Self-Quarantine in Beijing: Episode 4, On the Internet

Society & Culture

I’ve been illustrating this “Self-Quarantine in Beijing” series for over a month now. Epidemiologists like Amesh Adalja who analyze the novel coronavirus say that even if COVID-19 has a mortality rate that is 6 to 10 times higher than the common flu, it will not threaten the survival of our species. This is good news. But it also suggests that we live with the possibility of a more dangerous pandemic in our future. Are we ready?

Considering how slow some countries have been to prepare for COVID-19, despite being given all the warning signs, I’m skeptical. I’m even more concerned when I look at how social media has amplified false information, panic, or arrogance, rather than practical ways to deal with this public health crisis at all levels of society. I’ve been disappointed by the various ways people have failed to act according to the experts’ advice.

For more than 50 days now, I have been following the news on the internet just like the people around me. This episode is an attempt to put some of my observations in perspective.

Watching the news during the COVID-19 outbreak has been difficult and traumatic.



The News (看完新闻的我 kàn wán xīnwén de wǒ)

What is being reported seems both close and distant, serious and funny, real and unreal at the same time.


The problem with watching the world through a screen is that you are watching the world through a screen.



Tautology (重言 chóng yán)

Coronavirus has been spreading online as well as offline, from east to west, like an unstoppable wave. Two months ago, people in China were at the crest of that wave. We watched that wave hit Europe, and now we’re seeing it hit the U.S.



Surfing the Wave of Panic (在惊慌之上冲浪 zài jīnghuāng zhī hǎishàng chōnglàng)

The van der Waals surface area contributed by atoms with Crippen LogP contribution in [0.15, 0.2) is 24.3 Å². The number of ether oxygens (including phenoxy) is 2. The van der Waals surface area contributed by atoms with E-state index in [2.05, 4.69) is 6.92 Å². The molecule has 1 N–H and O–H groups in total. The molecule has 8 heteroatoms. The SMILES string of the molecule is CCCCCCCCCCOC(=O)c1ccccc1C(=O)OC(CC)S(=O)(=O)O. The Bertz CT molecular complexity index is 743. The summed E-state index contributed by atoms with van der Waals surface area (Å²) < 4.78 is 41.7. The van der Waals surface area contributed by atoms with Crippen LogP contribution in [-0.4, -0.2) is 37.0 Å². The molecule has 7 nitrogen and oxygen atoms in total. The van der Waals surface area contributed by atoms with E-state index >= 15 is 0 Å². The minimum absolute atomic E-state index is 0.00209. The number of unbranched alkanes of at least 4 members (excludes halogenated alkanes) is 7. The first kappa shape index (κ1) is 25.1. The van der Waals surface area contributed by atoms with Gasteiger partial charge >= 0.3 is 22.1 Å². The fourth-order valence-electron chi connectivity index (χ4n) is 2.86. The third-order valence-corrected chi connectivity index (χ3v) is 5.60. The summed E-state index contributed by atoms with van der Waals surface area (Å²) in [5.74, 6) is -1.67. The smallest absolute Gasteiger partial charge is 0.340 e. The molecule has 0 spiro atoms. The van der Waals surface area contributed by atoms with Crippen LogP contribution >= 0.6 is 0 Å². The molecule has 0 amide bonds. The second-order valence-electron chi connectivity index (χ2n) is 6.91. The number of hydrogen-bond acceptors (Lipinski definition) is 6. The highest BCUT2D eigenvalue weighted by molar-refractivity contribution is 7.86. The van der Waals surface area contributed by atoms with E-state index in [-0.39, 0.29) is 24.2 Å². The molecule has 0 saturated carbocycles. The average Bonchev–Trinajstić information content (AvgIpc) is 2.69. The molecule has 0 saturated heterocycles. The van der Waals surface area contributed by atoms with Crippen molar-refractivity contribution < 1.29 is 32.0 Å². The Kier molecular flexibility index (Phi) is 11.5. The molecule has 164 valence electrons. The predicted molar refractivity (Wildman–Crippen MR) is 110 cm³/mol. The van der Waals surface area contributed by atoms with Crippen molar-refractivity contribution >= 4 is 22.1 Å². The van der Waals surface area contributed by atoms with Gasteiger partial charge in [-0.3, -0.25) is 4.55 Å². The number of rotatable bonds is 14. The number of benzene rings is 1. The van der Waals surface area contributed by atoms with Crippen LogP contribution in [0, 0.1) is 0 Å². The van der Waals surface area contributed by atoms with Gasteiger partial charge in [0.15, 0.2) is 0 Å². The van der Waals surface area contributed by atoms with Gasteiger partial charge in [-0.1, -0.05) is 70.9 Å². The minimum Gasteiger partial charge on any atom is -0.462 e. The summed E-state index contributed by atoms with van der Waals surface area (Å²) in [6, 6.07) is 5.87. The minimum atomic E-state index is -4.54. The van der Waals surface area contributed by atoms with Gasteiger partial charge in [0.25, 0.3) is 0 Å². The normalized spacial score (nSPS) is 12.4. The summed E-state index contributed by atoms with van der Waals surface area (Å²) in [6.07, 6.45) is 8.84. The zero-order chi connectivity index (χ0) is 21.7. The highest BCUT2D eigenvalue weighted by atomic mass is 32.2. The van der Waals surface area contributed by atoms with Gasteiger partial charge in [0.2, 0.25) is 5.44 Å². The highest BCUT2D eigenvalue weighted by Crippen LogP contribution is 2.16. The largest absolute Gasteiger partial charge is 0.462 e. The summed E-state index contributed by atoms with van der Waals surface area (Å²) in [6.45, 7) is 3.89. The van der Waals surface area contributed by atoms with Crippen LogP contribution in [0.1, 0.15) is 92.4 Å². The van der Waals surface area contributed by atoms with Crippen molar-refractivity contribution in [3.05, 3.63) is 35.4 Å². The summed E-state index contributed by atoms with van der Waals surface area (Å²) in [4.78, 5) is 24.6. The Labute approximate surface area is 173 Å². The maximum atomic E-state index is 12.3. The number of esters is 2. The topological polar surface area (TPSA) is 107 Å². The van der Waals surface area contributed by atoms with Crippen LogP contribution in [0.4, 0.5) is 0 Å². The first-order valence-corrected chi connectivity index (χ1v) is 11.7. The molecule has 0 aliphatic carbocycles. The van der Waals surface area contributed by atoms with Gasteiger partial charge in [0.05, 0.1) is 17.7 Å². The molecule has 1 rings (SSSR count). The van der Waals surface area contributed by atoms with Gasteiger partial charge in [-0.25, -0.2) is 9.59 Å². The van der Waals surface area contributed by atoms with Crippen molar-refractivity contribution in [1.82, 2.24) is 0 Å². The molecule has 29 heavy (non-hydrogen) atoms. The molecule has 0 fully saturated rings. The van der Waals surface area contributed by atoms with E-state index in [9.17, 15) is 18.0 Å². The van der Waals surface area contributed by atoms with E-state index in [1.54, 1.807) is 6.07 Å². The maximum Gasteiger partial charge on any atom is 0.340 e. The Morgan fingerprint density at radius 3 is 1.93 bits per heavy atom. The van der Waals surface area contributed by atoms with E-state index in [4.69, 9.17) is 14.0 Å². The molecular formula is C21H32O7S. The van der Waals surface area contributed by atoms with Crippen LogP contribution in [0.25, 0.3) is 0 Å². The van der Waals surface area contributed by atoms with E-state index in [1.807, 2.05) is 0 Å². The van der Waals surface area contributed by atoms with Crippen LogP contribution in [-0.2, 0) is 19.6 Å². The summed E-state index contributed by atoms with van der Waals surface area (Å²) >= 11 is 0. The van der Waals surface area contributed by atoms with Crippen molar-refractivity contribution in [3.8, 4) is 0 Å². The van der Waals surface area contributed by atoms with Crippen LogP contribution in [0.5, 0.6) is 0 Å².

One question in particular, in an age when social media can sometimes seem to be as much of a vector for harm as actual viruses, is…

Wait, let me put my French accent on…

“Can we survive zee net?”




Surviving the Web (鲤鱼王发动了水溅跃 lǐyú wáng fādòngle shuǐ jiàn yuè)

But the internet, of course, is ubiquitous. That’s our reality.

Now, when we think of a cloud, we think of a monthly subscription for additional space.




How many drops of water in a cloud? (云彩里多少滴水? yúncai lǐ duōshǎo dīshuǐ)

The upside of surfing this wave of panic on the internet is that we don’t feel so alone.

For, dear reader, your reactions can be recorded and uploaded onto the cloud as well.



The U-Turn (世界看着你看着它 shìjiè kànzhe nǐ kànzhe tā)

The downside is that we begin to live in a virtual space in which the people we follow — our personal clouds — become our reality. We can begin to lose our ability for critical thinking.


We start to think that dressing up as Smurfs will make us invulnerable, or accelerate the process of building herd immunity.



Turning us into Smurfs (蓝精灵救你命 lán jīnglíng jiù nǐ mìng)

That throwing our pets out the window will lower the risk of catching the virus.



The solution to all your problems (宠物扔出去解决一切 chǒngwù rēng chūqù jiějué yīqiè)

That greed will make our lives better.



Leftovers (剩饭 shèng fàn)

One thing I personally came to realize during this crisis is that we may eventually develop a vaccine for coronavirus, but we’ll never develop one for stupidity.

Instead of censoring truth, why can’t China’s Great Firewall filter out the hot takes?




The Great Firewall of Hot Takes (四川辣椒建的长城 sìchuān làjiāo jiàn de chángchéng)

Self-Quarantine in Beijing is a series of illustrations by Donal Turner. Previously:

Self-Quarantine in Beijing: Episode 3, Sanity Crisis


Comic series: The quarantined dogs of Wuhan